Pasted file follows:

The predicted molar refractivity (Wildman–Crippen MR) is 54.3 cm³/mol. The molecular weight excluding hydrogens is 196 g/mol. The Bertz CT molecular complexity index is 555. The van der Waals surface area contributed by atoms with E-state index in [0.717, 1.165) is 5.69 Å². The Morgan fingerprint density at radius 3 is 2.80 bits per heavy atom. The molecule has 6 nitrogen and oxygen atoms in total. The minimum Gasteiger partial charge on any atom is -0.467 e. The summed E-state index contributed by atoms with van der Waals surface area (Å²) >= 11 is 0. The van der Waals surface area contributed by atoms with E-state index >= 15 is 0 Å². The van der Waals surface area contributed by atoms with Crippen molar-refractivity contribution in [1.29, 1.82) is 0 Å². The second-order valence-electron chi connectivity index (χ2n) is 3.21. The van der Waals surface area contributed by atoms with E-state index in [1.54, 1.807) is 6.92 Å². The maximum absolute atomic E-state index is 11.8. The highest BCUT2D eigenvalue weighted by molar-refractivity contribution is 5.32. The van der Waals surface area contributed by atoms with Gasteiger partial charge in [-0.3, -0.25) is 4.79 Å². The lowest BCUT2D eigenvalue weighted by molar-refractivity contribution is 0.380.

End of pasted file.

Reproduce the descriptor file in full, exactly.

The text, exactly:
The predicted molar refractivity (Wildman–Crippen MR) is 54.3 cm³/mol. The molecular weight excluding hydrogens is 196 g/mol. The Bertz CT molecular complexity index is 555. The van der Waals surface area contributed by atoms with E-state index in [0.717, 1.165) is 5.69 Å². The Morgan fingerprint density at radius 3 is 2.80 bits per heavy atom. The molecule has 6 nitrogen and oxygen atoms in total. The minimum Gasteiger partial charge on any atom is -0.467 e. The summed E-state index contributed by atoms with van der Waals surface area (Å²) >= 11 is 0. The van der Waals surface area contributed by atoms with E-state index >= 15 is 0 Å². The van der Waals surface area contributed by atoms with Crippen molar-refractivity contribution in [1.29, 1.82) is 0 Å². The second-order valence-electron chi connectivity index (χ2n) is 3.21. The van der Waals surface area contributed by atoms with E-state index in [1.54, 1.807) is 6.92 Å². The maximum absolute atomic E-state index is 11.8. The highest BCUT2D eigenvalue weighted by molar-refractivity contribution is 5.32. The van der Waals surface area contributed by atoms with Gasteiger partial charge in [-0.3, -0.25) is 4.79 Å². The lowest BCUT2D eigenvalue weighted by molar-refractivity contribution is 0.380.